I use netstat to check the routing tables:

$ netstat -rn
Routing tables

Destination        Gateway            Flags        Refs      Use   Netif Expire
default           UGSc           20       16     en0
10.10.10/24        link#4             UCS             1        0     en0      link#4             UCS             1        0     en0         bc:67:1c:40:3:f6   UHLWIir        21       14     en0   1193    link#4             UCS             0        0     en0       a8:6b:ad:6b:c4:a5  UHLWI           0        0     en0    820
127                UCS             0        0     lo0          UH             54  2734893     lo0
169.254            link#4             UCS             0        0     en0
172.16.111/24      link#11            UC              1        0  vmnet1
192.168.220        link#12            UC              1        0  vmnet8
224.0.0/4          link#4             UmCS            2        0     en0        1:0:5e:0:0:fb      UHmLWI          0        0     en0    1:0:5e:7f:ff:fa    UHmLWI          0      784     en0 link#4             UCS             0        0     en0

But I have several questions about this:

  1. I do not understand the Flags, Refs, Use and Expire's meaning.
  2. You see the bc:67:1c:40:3:f6, so does this mean the IPv4 can divert to IPv6 address directly?
  3. Whats the link#4 and link#12 meaning in the Gateway field?
  4. What's the Expire field meaning?

1 Answer 1


This answer is a quick summary of what the fields mean in the routing table display of netstat. You can find all this information directly from the netstat man page (man netstat) or for an excellent primer, see FreeBSD's Handbook Chapter 31.2 - Gateways and Routes. (Apple's netstat is derived from the BSD version).


The flags field shows a collection of information about the route stored as binary choices. Following is extracted directly from the man page.

 1       RTF_PROTO1       Protocol specific routing flag #1
 2       RTF_PROTO2       Protocol specific routing flag #2
 3       RTF_PROTO3       Protocol specific routing flag #3
 B       RTF_BLACKHOLE    Just discard packets (during updates)
 b       RTF_BROADCAST    The route represents a broadcast address
 C       RTF_CLONING      Generate new routes on use
 c       RTF_PRCLONING    Protocol-specified generate new routes on use
 D       RTF_DYNAMIC      Created dynamically (by redirect)
 G       RTF_GATEWAY      Destination requires forwarding by intermediary
 H       RTF_HOST         Host entry (net otherwise)
 I       RTF_IFSCOPE      Route is associated with an interface scope
 i       RTF_IFREF        Route is holding a reference to the interface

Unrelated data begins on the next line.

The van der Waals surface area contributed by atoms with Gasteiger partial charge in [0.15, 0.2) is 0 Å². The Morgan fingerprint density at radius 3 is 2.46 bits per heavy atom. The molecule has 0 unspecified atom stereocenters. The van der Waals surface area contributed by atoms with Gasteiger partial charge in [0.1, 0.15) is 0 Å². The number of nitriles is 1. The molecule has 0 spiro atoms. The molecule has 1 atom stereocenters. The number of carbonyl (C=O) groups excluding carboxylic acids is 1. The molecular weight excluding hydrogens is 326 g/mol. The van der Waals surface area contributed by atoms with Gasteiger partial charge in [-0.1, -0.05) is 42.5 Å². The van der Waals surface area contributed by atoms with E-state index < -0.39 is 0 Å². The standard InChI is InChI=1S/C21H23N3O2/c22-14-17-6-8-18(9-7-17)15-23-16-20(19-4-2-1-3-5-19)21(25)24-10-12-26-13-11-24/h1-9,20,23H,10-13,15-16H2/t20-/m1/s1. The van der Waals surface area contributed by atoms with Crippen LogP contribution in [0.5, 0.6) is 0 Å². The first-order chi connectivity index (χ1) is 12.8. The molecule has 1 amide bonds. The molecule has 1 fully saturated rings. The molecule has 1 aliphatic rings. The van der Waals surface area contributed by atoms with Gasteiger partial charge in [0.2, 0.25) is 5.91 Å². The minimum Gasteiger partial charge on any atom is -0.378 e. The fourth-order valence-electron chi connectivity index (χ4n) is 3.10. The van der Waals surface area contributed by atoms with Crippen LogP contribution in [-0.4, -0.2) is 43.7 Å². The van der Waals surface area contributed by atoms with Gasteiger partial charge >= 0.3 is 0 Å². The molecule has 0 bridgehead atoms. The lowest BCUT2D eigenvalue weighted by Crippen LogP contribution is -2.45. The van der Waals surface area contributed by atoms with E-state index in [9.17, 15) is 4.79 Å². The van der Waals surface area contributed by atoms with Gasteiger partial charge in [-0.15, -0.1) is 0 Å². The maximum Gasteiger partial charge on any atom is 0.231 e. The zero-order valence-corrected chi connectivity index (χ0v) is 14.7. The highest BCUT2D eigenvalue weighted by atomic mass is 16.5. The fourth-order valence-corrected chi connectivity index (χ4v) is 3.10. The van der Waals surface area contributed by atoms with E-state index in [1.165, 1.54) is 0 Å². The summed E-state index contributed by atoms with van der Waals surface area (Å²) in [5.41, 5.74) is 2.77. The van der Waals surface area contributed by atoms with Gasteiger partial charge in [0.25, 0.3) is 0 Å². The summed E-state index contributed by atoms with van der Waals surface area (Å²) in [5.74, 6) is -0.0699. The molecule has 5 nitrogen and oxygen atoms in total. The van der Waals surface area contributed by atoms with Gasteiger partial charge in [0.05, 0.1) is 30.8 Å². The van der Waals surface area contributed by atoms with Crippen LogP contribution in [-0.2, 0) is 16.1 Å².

L       RTF_LLINFO       Valid protocol to link address translation
 M       RTF_MODIFIED     Modified dynamically (by redirect)
 m       RTF_MULTICAST    The route represents a multicast address
 R       RTF_REJECT       Host or net unreachable
 r       RTF_ROUTER       Host is a default router
 S       RTF_STATIC       Manually added
 U       RTF_UP           Route usable
 W       RTF_WASCLONED    Route was generated as a result of cloning
 X       RTF_XRESOLVE     External daemon translates proto to link address
 Y       RTF_PROXY        Proxying; cloned routes will not be scoped

So, looking at the first entry, the flags are UGSc meaning

  • U: RTF_UP - Route usable
  • G: RTF_GATEWAY - Destination requires forwarding by intermediary
  • S: RTF_STATIC - Route added manually
  • c: RTF_PRCLONING - Protocol-specified generate new routes on use

Refs, Use, & Expire

The refcnt field gives the current number of active uses of the route. Connection oriented protocols normally hold on to a single route for the duration of a connection while connectionless protocols obtain a route while sending to the same destination. The use field provides a count of the number of packets sent using that route.

Expire is a timeout - a period in which the host doesn't respond to that route.

MAC Address and Hardware Devices

The HEX address that you're seeing for the network (bc:67:1c:40:3:f6) is a MAC address, not a IPV6 address.

  • A MAC address is a 48-bit identifier specific to the hardware written in MM:MM:MM:SS:SS:SS The first three bytes (MM:MM:MM) identifies (assigned to) the hardware manufacturer and the second three bytes (SS:SS:SS) is assigned to the device by the manufacturer.

  • An IPV6 address is a 106-bit hexadecimal identifier written as 8 hexidecimal numbers separated by colons: Example: 2001:0000:3238:DFE1:0063:0000:0000:FEFB

The link#4 and link#12 refer to the network device (i.e. Ethernet Adapter, WiFi Adapter, VPN adapter, etc.).

  • so. the gateway can use MAC address to presentation?
    – aircraft
    Sep 19, 2018 at 13:50
  • I don't know what you mean by that.
    – Allan
    Sep 19, 2018 at 13:53
  • The Gateway has IP. MAC. and link
    – aircraft
    Sep 19, 2018 at 13:57
  • It needs ALL that information to route packets. For instance, if the destination subnet is on the LAN it needs the MAC address to forward that info to the switch. It also needs to know what interface it goes through/to. This is a good primer written in lay terms. You should review that.
    – Allan
    Sep 19, 2018 at 14:44

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